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April - Lois Greenfield.

Dance images by Lois Greenfield have become almost a yardstick for this kind of photography. Many try but not all succeed. The calendar offers two striking images from her very wide collection.

Some photographers’ work, though very competent, is sometimes difficult to distinguish, being almost anonymous while others are almost unmistakeable in their characteristics. Lois Greenfield’s images undoubtedly belong to the latter category.


Flipper Hope, Jack Gallagher, Daniel Ezralow, Ashley Roland

When people see her work for the first time, an inevitable comment is often made. There are bodies weightless in mid-air, inverted, contorted and flying in astounding constellations. Years ago the comment would have been something like “It’s clever to be able to hide all the wires holding up the dancers” or something similar. In our digital age, of course, the comment would be a veiled admiration for the level of fidelity that Photoshop can achieve. The odd thing is, both comments would be wrong in this case. Lois Greenfield produces astonishing pictures of dancers doing seemingly impossible things: period. That is to say the dancers are doing seemingly impossible things while Lois directs and captures the fleeting seconds. There are no wires and there is no digital trickery.

That is almost the hallmark of her work. Apart from the aesthetic aspect of humans at their physical peak defying gravity, there is the undeniable fascination about how some of the pictures are possible at all. Although Lois started with the idea of including blurring in her images of dancers to represent and illustrate the feeling of movement she eventually moved on in the opposite direction. Flash units firing at 1/2000s duration are now the order of the day to freeze everything. Planning and previsualization on Lois’ part, plus an uncanny sense of timing combine to produce images that would be hard to experience in reality as it would all be over so fast.


Mia McSwaiin

 That is almost the hallmark of her work. Apart from the aesthetic aspect of humans at their physical peak defying gravity, there is the undeniable fascination about how some of the pictures are possible at all. Although Lois started with the idea of including blurring in her images of dancers to represent and illustrate the feeling of movement she eventually moved on in the opposite direction. Flash units firing at 1/2000s duration are now the order of the day to freeze everything. Planning and previsualization on Lois’ part, plus an uncanny sense of timing combine to produce images that would be hard to experience in reality as it would all be over so fast.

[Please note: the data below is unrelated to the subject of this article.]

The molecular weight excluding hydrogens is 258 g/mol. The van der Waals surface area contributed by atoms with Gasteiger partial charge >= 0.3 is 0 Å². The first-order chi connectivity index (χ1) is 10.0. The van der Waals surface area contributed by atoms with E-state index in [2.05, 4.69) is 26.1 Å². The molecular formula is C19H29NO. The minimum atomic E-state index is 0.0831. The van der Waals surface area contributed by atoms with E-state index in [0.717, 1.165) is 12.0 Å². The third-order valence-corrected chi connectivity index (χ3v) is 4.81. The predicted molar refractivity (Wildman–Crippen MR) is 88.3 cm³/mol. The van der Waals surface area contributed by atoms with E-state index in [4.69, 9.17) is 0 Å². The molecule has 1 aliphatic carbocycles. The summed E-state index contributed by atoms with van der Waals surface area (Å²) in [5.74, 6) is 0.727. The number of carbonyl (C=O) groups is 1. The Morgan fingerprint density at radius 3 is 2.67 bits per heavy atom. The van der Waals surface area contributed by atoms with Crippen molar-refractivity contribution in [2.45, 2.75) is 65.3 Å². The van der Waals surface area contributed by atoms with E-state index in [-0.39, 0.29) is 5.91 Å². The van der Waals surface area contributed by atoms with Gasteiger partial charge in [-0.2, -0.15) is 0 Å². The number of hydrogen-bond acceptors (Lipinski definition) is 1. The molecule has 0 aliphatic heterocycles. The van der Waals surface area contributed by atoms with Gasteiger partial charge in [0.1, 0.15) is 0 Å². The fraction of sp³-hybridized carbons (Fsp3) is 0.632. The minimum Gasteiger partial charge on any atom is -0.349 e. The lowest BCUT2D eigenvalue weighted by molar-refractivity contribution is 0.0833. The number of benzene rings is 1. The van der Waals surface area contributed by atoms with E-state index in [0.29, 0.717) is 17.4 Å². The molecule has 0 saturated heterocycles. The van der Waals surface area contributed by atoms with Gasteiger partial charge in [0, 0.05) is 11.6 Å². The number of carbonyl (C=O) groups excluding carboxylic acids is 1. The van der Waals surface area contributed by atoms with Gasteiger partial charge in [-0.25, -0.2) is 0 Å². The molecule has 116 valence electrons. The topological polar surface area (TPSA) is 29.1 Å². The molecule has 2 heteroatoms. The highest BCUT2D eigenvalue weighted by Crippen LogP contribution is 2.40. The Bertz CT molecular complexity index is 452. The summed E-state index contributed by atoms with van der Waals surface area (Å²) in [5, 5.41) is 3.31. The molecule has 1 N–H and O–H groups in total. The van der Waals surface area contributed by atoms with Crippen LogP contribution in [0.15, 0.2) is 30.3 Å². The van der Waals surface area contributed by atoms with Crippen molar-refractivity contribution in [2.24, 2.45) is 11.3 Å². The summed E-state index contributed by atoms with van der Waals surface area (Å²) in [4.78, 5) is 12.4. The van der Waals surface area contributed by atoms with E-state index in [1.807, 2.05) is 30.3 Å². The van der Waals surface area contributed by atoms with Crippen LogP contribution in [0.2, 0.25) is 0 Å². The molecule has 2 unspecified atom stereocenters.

To exploit the optimum from such a situation demands a lot from lenses and equipment in general. Lois favours a Hasselblad 500C together with 80mm, 120mm and 150mm Carl Zeiss lenses. In fact she has had the same camera for over twenty years. It isn’t just the quality and reliability either that has kept her faithful:
“I created my personal aesthetic with the Hasselblad, relying on its square format as a compositional strategy that revolutionized my approach to photographing dance,” she says.

Considering the nature of images, it would be forgivable to assume that Lois grew up on a diet of dance images, analysing and dissecting the work of the many dance photographers that have gone before. But not so exactly. The photographer that Lois names as a leading source of inspiration is in fact Sebastiao Salgado, the award winning photojournalist. When still at college studying anthropology, Lois became involved with photojournalism and set off to document other cultures in the third world. It was photography and travel writing that allowed her to follow these anthropological pursuits for a while. Back home in New York, rock and roll and the counter culture became subjects for her photography working for the Village Voice and finally, of course, dance.

For the last twenty years or so, the name Lois Greenfield has become synonymous with this unique style and she has created a whole world around it. She has a list of very highly trained and capable dancers that she calls on to produce the impossible. Needless to say, these photo sessions can occasionally be hard on the dancers, as some of the things they attempt to do are not completely riskfree! The pictures are not from performances in the theatre but are creations in her photographic studio in New York directed by Lois. She photographs ‘the spirit of dance’, not ‘dance’, as she points out and therefore doesn’t see herself as a ‘dance photographer’ in the normal sense at all.


Ha-Chi Yu, Sham Mosher, Sham Mosher, Andrew Pacho
 
Lois has two monographs to her name, a long list of one-woman exhibitions and group exhibitions that have appeared around the world. You can find her heading workshops and giving lectures, she writes articles and other people write articles about her and her work. If you’ve managed to miss all of this you might have seen her commercial work under the headings of IBM, Kodak, Pepsi, Toshiba or appearing in Elle, Life, Vanity Fair and Vogue to name only a few!

For a taste of this speciality, take a look at Lois Greenfield´s website. There you will find the gamut of Lois’ work covering sports shots, theatrical work, TV commercials, fashion shots and a good deal else. It is fairly obvious to see why Lois Greenfield was chosen as a Hasselblad Master.